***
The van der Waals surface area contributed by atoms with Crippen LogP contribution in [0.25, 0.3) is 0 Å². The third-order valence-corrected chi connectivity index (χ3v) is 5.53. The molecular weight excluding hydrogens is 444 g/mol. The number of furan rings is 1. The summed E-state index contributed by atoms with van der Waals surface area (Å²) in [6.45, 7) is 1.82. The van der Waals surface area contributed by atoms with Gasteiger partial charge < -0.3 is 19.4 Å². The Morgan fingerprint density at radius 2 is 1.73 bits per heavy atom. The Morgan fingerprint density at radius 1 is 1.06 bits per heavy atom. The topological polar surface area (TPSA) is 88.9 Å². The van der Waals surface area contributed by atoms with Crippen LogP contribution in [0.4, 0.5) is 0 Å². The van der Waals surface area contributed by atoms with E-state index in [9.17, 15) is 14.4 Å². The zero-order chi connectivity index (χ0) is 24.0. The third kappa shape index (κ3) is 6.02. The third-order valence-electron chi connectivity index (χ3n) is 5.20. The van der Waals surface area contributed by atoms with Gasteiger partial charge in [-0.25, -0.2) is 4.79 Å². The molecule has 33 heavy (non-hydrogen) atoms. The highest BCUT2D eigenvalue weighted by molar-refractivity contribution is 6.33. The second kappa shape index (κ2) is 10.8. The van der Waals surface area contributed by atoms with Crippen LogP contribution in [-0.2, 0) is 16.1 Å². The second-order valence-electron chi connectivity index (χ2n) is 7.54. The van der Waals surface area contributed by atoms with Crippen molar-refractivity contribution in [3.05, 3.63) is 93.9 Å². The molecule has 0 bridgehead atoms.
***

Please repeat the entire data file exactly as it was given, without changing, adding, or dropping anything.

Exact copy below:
The van der Waals surface area contributed by atoms with Crippen LogP contribution in [0.25, 0.3) is 0 Å². The third-order valence-corrected chi connectivity index (χ3v) is 5.53. The molecular weight excluding hydrogens is 444 g/mol. The number of furan rings is 1. The summed E-state index contributed by atoms with van der Waals surface area (Å²) in [6.45, 7) is 1.82. The van der Waals surface area contributed by atoms with Gasteiger partial charge < -0.3 is 19.4 Å². The Morgan fingerprint density at radius 2 is 1.73 bits per heavy atom. The Morgan fingerprint density at radius 1 is 1.06 bits per heavy atom. The topological polar surface area (TPSA) is 88.9 Å². The van der Waals surface area contributed by atoms with Crippen LogP contribution in [0.4, 0.5) is 0 Å². The van der Waals surface area contributed by atoms with E-state index in [9.17, 15) is 14.4 Å². The zero-order chi connectivity index (χ0) is 24.0. The third kappa shape index (κ3) is 6.02. The third-order valence-electron chi connectivity index (χ3n) is 5.20. The van der Waals surface area contributed by atoms with Gasteiger partial charge in [-0.25, -0.2) is 4.79 Å². The molecule has 33 heavy (non-hydrogen) atoms. The highest BCUT2D eigenvalue weighted by molar-refractivity contribution is 6.33. The second kappa shape index (κ2) is 10.8. The van der Waals surface area contributed by atoms with Crippen LogP contribution in [-0.2, 0) is 16.1 Å². The second-order valence-electron chi connectivity index (χ2n) is 7.54. The van der Waals surface area contributed by atoms with Crippen molar-refractivity contribution in [3.05, 3.63) is 93.9 Å². The molecule has 0 bridgehead atoms.